When ethnic investors consider financial regrets, they tend to turn to poor savings habits.
Spectrem Group’s Ethnic Segmentation Series report on ethnic investors – Financial Attitudes and Concerns – asked investors from three different ethnic segments about their thoughts regarding the financial crisis of 2008. The responses from each ethnic segment was compared to the investors not included in those ethnic groups.
Among African-American, Asian and Hispanic investors, the overwhelming difference in their responses was in regards to what they wish they had done differently prior to the crash. While only 29 percent of all other investors said “not saving more” was a regret, exactly twice as many African-Americans (58 percent) said they wished they had done so, and 52 percent of Hispanics felt that way. Thirty-four percent of Asian investors said they wished they had put away more in a rainy day fund before the rainy day hit.
Improper saving habits was not the only regret ethnic investors had. Their answers to most questions regarding the financial crisis showed a greater concern than the non-ethnic population of investors.
One-third of Asian investors, for instance, said they wished they had taken more risk in their investments prior to the crash, while only 21 percent of other investors felt so. The African-American investors (24 percent) and Hispanic investors (23 percent) were more in line with the other investors in that concern.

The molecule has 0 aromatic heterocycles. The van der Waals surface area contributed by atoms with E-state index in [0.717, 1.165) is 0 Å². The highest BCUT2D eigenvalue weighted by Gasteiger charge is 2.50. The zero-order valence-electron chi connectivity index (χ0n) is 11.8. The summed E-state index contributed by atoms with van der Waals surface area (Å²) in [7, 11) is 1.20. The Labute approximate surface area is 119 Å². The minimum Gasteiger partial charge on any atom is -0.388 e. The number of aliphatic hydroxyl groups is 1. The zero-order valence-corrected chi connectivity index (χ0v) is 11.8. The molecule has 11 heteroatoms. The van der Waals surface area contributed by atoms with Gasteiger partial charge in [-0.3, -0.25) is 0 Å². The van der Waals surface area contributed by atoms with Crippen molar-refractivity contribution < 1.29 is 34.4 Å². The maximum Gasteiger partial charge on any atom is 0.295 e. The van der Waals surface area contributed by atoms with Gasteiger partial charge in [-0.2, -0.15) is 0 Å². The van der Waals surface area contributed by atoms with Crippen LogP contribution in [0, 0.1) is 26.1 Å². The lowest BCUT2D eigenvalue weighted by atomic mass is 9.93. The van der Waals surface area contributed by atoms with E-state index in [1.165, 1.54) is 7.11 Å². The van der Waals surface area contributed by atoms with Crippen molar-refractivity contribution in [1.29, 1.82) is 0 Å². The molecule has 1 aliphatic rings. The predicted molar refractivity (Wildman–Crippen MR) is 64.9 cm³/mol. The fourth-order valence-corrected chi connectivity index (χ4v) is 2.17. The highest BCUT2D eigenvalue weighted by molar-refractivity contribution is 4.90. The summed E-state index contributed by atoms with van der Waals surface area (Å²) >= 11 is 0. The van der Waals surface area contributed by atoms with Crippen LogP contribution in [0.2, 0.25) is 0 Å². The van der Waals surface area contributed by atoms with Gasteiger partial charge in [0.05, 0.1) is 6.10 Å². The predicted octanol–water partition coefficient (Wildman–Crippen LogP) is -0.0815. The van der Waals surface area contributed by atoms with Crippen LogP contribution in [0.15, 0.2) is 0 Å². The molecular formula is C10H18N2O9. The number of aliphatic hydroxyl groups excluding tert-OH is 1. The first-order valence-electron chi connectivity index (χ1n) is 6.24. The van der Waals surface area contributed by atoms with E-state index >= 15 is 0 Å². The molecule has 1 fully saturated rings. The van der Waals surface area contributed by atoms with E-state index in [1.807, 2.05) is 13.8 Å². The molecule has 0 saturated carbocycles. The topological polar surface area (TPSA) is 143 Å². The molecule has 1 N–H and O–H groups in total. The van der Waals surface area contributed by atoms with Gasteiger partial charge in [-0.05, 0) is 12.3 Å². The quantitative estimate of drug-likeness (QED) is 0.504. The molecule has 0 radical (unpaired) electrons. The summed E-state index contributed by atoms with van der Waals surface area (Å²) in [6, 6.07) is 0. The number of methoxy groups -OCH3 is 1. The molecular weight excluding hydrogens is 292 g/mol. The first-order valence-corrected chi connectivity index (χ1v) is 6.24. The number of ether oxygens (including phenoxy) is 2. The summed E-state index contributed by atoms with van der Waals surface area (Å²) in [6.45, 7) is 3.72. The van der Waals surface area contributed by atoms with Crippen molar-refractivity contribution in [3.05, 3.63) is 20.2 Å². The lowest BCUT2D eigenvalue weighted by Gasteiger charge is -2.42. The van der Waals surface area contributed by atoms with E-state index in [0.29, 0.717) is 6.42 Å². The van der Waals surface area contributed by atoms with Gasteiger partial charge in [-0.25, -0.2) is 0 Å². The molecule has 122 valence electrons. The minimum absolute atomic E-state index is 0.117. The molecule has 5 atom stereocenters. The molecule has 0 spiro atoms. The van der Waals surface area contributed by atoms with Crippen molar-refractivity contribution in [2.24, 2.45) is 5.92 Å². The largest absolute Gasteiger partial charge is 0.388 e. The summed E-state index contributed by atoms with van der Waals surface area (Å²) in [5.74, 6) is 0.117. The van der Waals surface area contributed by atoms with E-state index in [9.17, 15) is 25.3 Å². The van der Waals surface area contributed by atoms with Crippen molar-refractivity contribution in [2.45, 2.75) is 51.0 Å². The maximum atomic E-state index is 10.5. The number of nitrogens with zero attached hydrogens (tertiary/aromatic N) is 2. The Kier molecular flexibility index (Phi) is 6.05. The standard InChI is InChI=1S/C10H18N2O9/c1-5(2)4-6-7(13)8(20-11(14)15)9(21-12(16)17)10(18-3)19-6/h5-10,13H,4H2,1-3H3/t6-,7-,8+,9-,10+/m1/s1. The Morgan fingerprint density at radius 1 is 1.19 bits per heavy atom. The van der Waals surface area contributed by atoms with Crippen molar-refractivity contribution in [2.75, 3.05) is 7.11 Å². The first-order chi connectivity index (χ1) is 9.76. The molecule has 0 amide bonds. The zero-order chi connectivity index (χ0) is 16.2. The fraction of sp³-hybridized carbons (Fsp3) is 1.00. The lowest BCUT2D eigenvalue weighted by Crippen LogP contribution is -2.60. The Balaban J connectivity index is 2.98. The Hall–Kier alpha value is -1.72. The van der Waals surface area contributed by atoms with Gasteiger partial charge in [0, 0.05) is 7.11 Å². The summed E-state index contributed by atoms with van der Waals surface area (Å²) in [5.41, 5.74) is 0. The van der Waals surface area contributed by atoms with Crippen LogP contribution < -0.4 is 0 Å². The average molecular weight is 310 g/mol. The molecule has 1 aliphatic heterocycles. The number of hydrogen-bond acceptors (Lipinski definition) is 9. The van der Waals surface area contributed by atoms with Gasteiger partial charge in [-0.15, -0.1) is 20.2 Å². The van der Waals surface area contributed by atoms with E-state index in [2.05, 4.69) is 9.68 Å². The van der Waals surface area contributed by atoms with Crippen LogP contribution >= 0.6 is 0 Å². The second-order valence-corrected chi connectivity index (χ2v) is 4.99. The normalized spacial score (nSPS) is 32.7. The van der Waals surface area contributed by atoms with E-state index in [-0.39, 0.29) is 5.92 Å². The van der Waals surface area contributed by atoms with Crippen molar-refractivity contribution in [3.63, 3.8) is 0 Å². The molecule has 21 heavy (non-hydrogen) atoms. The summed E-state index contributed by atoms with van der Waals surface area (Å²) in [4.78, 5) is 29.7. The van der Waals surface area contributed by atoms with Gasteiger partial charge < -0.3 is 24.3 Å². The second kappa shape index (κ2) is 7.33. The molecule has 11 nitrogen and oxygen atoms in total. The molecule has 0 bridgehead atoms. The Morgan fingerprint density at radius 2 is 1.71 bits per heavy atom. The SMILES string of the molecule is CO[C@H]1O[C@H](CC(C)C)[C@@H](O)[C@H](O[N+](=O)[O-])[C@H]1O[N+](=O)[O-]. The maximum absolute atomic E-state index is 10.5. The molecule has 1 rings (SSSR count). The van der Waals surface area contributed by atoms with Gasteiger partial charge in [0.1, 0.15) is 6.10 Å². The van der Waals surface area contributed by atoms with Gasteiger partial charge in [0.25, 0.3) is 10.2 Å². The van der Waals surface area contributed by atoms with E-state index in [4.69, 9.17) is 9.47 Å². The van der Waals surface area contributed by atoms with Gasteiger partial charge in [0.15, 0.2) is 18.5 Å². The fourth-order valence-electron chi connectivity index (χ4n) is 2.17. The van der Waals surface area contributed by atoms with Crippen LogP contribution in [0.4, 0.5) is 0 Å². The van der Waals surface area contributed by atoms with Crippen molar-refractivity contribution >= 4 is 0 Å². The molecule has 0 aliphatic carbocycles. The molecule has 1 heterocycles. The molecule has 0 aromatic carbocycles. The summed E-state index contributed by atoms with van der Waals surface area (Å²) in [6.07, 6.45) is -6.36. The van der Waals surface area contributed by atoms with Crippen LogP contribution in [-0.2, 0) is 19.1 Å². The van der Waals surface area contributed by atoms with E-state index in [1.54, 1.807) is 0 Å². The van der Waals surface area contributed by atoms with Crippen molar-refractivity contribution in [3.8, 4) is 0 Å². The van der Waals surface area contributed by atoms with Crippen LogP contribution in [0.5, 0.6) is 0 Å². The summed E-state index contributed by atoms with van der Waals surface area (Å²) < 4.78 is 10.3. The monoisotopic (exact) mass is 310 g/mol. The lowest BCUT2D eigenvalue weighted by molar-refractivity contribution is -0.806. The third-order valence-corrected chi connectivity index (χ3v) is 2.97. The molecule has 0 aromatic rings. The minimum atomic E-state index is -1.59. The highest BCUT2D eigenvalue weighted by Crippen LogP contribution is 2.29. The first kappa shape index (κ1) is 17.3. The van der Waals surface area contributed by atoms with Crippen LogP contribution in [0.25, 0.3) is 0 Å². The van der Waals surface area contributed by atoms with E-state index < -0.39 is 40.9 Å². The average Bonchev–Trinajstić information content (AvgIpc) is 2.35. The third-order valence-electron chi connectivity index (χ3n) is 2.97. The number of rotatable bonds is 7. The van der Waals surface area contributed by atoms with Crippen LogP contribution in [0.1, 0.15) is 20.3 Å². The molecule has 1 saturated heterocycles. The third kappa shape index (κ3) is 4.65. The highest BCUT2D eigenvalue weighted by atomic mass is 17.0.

When asked about taking on too much debt prior to the crash, African-Americans expressed a high level of regret over that topic. While only 12 percent of investors not in the ethnic groups said they wished they had not taken on so much debt, 23 percent of African-Americans listed that as a regret.
The ethnic groups have unique viewpoints on the future of their finances as well. Seventy percent of African-American investors say they expect their personal financial situation to improve over the next year, while only 53 percent of other investors feel that way.
Fifty-six percent of Hispanic investors say they pay closer attention to the global economic situation because it has a greater impact on their portfolios than it did in the past. Only 40 percent of African-American investors said they were watching the rest of the world’s economies for that reason.
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